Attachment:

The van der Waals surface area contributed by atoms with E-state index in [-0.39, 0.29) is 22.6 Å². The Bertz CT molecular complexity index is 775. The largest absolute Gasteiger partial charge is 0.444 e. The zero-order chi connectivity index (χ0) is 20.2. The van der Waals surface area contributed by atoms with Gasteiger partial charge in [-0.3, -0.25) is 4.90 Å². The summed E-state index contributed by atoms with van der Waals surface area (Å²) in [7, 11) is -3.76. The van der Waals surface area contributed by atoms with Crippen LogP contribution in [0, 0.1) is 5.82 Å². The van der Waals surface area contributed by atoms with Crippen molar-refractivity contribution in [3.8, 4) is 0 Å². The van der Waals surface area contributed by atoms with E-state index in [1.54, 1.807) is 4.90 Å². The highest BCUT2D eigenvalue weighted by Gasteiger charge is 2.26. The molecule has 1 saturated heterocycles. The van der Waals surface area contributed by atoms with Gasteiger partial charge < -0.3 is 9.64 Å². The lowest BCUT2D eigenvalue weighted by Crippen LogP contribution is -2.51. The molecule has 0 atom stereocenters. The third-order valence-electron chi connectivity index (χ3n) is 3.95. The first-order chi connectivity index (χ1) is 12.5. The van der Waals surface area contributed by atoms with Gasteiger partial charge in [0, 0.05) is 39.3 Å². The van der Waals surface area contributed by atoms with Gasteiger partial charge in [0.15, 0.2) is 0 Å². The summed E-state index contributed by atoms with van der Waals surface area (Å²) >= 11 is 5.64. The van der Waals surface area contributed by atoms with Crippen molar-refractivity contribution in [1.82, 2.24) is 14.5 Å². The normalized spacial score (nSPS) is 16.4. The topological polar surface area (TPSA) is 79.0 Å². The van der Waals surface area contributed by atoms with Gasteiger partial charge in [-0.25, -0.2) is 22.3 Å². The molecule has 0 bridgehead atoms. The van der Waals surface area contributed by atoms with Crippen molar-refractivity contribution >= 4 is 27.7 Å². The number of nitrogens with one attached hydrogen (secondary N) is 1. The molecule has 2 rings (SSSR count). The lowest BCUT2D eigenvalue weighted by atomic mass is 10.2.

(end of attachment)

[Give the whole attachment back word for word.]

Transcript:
The van der Waals surface area contributed by atoms with E-state index in [-0.39, 0.29) is 22.6 Å². The Bertz CT molecular complexity index is 775. The largest absolute Gasteiger partial charge is 0.444 e. The zero-order chi connectivity index (χ0) is 20.2. The van der Waals surface area contributed by atoms with Gasteiger partial charge in [-0.3, -0.25) is 4.90 Å². The summed E-state index contributed by atoms with van der Waals surface area (Å²) in [7, 11) is -3.76. The van der Waals surface area contributed by atoms with Crippen LogP contribution in [0, 0.1) is 5.82 Å². The van der Waals surface area contributed by atoms with Crippen molar-refractivity contribution in [3.8, 4) is 0 Å². The van der Waals surface area contributed by atoms with E-state index in [1.54, 1.807) is 4.90 Å². The highest BCUT2D eigenvalue weighted by Gasteiger charge is 2.26. The molecule has 1 saturated heterocycles. The van der Waals surface area contributed by atoms with Gasteiger partial charge < -0.3 is 9.64 Å². The lowest BCUT2D eigenvalue weighted by Crippen LogP contribution is -2.51. The molecule has 0 atom stereocenters. The third-order valence-electron chi connectivity index (χ3n) is 3.95. The first-order chi connectivity index (χ1) is 12.5. The van der Waals surface area contributed by atoms with Gasteiger partial charge in [0, 0.05) is 39.3 Å². The van der Waals surface area contributed by atoms with Gasteiger partial charge in [0.15, 0.2) is 0 Å². The summed E-state index contributed by atoms with van der Waals surface area (Å²) >= 11 is 5.64. The van der Waals surface area contributed by atoms with Crippen molar-refractivity contribution in [1.82, 2.24) is 14.5 Å². The normalized spacial score (nSPS) is 16.4. The topological polar surface area (TPSA) is 79.0 Å². The van der Waals surface area contributed by atoms with Gasteiger partial charge in [-0.25, -0.2) is 22.3 Å². The molecule has 0 bridgehead atoms. The van der Waals surface area contributed by atoms with Crippen molar-refractivity contribution >= 4 is 27.7 Å². The number of nitrogens with one attached hydrogen (secondary N) is 1. The molecule has 2 rings (SSSR count). The lowest BCUT2D eigenvalue weighted by atomic mass is 10.2.